Nissan Develops and Markets Its New NYC Taxi

About a year ago, New York selected its next taxi design from among some pretty good competition. Nissan won with an adaptation of its NV van, and now the details of its design are being worked out.

With streets that have been compared to those of a third-world nation, New York places the toughest demands on a car’s underbodies and suspension. For solutions, Nissan apparently dismantled retired cabs and looked at a bunch still running.

Besides broken and rusted suspensions, their team found really stinky cabs with scratched and broken partitions, torn vinyl, plus all the other kinds of wear and tear you’d expect. Manhattan streets don’t have deeper potholes than other places; it’s just that the cabs drive over them much more frequently.

Two weeks ago, I rode in some pretty decent New York cabs, including the Ford Escape Hybrid and the Fusion Hybrid (which is still kind of cramped). But the new NV200 will be the first cab since the old Checker to be designed specifically for the job.

That design will include:

  • a panoramic sunroof
  • special lights for reading and entry/exit
  • passenger-controlled air conditioning
  • flat floor and sliding doors
  • lots of cargo space
  • power outlets to charge computers and smartphones.

Nissan is conducting an ad campaign in conjunction with the cab’s appearance at the New York Auto Show, where it will be introduced by Mayor Michael Bloomberg and Nissan CEO Carlos Ghosn. Two more boring speakers I can’t imagine.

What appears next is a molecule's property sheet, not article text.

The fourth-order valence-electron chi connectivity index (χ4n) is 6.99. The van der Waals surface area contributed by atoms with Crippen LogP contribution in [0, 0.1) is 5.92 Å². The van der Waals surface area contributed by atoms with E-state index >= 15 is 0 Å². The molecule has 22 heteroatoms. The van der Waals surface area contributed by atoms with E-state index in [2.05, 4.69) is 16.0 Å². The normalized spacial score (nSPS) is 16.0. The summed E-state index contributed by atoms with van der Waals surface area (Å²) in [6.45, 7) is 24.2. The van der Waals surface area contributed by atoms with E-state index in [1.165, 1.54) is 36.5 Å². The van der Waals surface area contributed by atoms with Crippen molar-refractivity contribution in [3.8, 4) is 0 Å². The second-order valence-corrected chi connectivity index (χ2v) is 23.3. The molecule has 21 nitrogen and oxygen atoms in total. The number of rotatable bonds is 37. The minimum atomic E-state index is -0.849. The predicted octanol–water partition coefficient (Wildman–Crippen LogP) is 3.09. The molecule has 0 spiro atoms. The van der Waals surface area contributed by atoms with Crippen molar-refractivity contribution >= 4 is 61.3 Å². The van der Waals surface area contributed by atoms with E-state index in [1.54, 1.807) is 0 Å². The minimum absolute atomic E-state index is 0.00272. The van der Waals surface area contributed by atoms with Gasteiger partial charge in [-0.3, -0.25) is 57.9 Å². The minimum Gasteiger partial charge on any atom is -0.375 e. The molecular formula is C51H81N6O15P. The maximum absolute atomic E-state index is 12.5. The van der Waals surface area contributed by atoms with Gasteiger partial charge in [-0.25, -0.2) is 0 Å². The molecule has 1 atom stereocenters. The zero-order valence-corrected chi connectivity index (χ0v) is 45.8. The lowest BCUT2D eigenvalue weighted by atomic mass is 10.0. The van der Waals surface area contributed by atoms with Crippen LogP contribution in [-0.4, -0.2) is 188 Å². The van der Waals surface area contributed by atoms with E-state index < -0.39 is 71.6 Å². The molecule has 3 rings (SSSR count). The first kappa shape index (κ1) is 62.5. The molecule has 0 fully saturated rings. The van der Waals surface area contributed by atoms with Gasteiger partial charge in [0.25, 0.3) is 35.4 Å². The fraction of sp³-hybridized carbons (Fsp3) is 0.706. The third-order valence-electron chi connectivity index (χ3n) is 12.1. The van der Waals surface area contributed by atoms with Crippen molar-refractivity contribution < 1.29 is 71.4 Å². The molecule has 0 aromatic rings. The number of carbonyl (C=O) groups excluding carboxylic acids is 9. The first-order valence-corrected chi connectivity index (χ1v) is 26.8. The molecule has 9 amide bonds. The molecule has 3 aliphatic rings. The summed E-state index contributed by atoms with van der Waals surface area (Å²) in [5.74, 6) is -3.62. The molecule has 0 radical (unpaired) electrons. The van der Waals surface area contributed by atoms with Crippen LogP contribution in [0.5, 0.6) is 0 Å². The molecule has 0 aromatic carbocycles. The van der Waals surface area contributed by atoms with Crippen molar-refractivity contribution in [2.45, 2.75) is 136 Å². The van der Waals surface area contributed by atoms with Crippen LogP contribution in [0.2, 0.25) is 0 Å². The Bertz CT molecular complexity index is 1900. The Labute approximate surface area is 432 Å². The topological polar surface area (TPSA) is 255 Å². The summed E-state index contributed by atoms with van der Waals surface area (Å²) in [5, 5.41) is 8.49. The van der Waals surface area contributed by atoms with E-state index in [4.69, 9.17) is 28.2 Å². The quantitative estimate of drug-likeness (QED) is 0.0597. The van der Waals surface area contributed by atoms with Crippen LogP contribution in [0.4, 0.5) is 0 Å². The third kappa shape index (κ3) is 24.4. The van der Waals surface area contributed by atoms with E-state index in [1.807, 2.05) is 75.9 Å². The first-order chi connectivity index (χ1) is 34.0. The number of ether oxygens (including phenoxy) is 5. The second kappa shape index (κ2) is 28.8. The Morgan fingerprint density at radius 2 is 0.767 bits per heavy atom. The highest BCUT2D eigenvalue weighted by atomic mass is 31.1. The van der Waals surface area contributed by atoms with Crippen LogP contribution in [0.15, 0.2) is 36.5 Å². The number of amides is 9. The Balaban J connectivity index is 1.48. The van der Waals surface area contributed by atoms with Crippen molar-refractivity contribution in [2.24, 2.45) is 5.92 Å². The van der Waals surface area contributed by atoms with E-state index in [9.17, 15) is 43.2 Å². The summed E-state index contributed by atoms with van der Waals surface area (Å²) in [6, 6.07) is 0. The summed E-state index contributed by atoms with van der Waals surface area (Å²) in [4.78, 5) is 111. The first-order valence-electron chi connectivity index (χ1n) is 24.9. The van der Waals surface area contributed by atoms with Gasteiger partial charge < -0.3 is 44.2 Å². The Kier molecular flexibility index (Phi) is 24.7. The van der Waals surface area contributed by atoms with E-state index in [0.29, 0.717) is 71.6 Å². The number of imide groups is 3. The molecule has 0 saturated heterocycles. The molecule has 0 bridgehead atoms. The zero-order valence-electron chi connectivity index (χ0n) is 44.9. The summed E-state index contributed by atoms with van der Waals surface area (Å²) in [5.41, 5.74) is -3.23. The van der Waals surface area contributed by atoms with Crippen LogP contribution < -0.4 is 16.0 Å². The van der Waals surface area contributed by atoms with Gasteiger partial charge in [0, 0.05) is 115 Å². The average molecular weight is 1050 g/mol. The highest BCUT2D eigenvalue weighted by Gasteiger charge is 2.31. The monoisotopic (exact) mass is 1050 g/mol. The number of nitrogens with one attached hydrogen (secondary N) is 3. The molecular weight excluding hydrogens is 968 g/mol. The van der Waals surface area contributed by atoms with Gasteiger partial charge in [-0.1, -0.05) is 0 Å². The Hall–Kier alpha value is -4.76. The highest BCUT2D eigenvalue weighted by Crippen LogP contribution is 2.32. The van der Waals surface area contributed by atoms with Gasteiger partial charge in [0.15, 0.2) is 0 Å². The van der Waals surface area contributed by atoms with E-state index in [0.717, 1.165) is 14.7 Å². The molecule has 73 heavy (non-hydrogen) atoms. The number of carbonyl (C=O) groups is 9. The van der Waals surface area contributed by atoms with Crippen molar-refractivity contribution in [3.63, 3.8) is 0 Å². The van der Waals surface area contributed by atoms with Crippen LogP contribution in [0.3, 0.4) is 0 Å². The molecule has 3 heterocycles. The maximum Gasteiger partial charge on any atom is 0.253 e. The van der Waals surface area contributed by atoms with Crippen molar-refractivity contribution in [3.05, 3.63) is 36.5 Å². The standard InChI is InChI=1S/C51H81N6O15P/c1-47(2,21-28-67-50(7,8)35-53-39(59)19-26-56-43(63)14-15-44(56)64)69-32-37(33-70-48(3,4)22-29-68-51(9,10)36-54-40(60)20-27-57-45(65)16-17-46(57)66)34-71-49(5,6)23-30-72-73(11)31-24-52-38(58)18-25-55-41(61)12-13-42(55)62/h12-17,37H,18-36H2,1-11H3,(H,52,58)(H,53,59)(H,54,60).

Of course, the campaign hopes to establish the new taxi as an icon in its own right and also promote the fact that Nissan is introducing “five all-new models” in its regular line over the next 15 months. I saw one of these billboards (right) and was less than impressed.

The new cab will be phased in starting next year to replace some 13,000 taxis from nine carmakers now running in New York. It’s a $1 billion deal for Nissan.

Do you think New Yorkers will take to the new Nissan cab? I’ll bet they will.


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  1. Hey Randy. Yellow on yellow is good design. And the cab is awesome. Stop being so cynical.

  2. A yellow cab on a yellow background? That’s a great example of design, isn’t it?

    I’m betting New Yorkers will love the cabs the first few months, until they too, become stinky, broken-down pieces of cr-p. Given Nissan’s overall mediocre quality, the cabs should wear out pretty quuickly.

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